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MIGHT WANT TO COVER UP

An ambitious Russian court has banned 136 internet porn sites

shirtless putin
Reuteres/RIA Novosti/Kremlin
“There is indeed a lot of adult-rated material on the Web.”
  • Will Wright
By Will Wright

Reporter, Global Voices

This article is more than 2 years old.

Vladimir Putin once said that half the internet is nothing but “porno materials.” While a major academic study in 2010 found that, in reality, just 4% of websites were pornographic, it’s an undisputed fact that there is indeed a lot of adult-rated material on the web.

If the Russian court system gets its way, however, the number of legal pornographic websites on the RuNet could drop to zero. That’s right: a district court in Tatarstan has banned 136 porn sites, and the language of its ruling implies that all internet porn is hereby against the law.

On April 13, 2015, the newspaper Izvestia reported that a court in Tatarstan’s Apastovsky district has ordered Roskomnadzor, the federal government’s media watchdog, to add 136 websites to its internet blacklist if the sites fail to purge themselves of all pornographic content within the next three days. The list of websites includes xHamster, one of the most popular destinations for pornography in the world.

According to an adult-film maker who spoke to Izvestia, Russian law is very vague about regulating pornography.

The local district attorney’s office, which petitioned the court to crack down on internet porn, cited in its suit obscure international agreements from the early twentieth century, Izvestia reported.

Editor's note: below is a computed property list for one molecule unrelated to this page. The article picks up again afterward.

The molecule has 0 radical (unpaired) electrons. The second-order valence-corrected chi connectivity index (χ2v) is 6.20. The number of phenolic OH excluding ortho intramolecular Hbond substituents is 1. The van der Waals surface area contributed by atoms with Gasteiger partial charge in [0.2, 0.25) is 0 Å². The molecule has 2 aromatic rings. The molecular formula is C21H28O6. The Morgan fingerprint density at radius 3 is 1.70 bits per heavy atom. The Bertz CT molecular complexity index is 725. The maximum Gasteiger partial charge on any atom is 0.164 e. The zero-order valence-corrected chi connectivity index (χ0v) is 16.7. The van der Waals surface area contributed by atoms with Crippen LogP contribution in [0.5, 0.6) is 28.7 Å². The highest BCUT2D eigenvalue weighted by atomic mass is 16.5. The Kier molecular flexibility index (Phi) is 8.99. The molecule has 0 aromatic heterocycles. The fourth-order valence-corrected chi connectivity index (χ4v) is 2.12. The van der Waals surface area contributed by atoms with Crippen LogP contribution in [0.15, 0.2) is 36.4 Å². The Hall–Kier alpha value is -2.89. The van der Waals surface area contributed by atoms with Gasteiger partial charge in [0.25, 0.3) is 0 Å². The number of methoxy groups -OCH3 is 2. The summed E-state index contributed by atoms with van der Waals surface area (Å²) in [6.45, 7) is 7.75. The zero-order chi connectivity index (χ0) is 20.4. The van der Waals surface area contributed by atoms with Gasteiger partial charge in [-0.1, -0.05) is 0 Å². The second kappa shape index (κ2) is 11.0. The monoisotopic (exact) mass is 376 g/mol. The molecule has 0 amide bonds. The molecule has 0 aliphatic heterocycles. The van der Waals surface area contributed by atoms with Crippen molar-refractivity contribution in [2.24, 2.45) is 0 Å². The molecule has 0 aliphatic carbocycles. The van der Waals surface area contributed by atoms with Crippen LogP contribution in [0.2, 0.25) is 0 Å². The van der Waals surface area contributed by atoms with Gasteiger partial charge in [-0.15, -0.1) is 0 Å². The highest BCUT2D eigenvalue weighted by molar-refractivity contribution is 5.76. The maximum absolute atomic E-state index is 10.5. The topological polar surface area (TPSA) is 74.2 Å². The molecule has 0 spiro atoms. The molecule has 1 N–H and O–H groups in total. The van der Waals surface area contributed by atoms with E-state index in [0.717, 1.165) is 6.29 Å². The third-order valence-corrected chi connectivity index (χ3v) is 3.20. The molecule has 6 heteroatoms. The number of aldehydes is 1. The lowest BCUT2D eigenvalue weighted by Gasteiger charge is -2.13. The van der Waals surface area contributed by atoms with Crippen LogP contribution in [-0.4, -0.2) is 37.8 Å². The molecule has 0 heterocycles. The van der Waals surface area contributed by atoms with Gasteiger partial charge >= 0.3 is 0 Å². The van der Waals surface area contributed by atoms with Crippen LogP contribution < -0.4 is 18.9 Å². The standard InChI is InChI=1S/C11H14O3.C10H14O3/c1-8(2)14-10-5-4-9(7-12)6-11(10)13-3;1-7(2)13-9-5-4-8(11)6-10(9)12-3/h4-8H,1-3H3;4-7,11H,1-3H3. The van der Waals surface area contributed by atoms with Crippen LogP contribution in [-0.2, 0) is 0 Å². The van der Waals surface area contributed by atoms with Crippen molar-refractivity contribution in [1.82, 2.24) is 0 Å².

First, prosecutors pointed out that international treaties constitute an integral part of Russian law according to the Russian Constitution, even arguing—rather unorthodoxly—that international obligations take priority over domestic legislation, when the two are in conflict. Then, prosecutors cited the Convention for the Suppression of the Circulation of Obscene Publications, signed in Paris in 1910, and the subsequent international agreement signed in Geneva in 1923, both of which ban the production, possession, and distribution of pornographic materials.

The signatories to these international accords were, of course, the Tsarist Empire and the Soviet Union, and the Apastovsky district attorney says today’s Russian Federation is still bound by these agreements.

According to an adult-film maker who spoke to Izvestia, Russian law is very vague about regulating pornography. The only law on the books, he says, is Article 242 of the federal criminal code, which delineates several illegal types of distribution, but does not clearly define legal ways to advertise, disseminate, and trade in porn.

How did the Tartarstan prosecutors flag 136 websites—Russia’s largest-ever single ban request—for Roskomnadzor’s blacklist? The district attorney’s office says it searched Yandex (Russia’s leading Internet search engine) for the terms “Kazan prostitutes” and “porno video.” Film experts at the Ministry of Culture then examined the websites on this list and confirmed that they are indeed brimming with pornographic content.

It remains unclear if Roskomnadzor will block these websites across Russia or only in Tatarstan. It is also unknown if Roskomnadzor and the Apastovsky district attorney will stop with these 136 websites, or wage a larger campaign against the millions of other porn sites online.

Whatever happens, this is just the latest episode in a broader crackdown on the internet that has taken place in Russia since Vladimir Putin returned to the Kremlin in 2012. For some Russian internet users, like musician Sergei Shnurov, Putin’s third presidential term has already spoiled porn, whatever happens in Tatarstan:

“Putin on the television. Putin on the radio. Putin’s also on the Internet. I’m afraid even to look at porn…”

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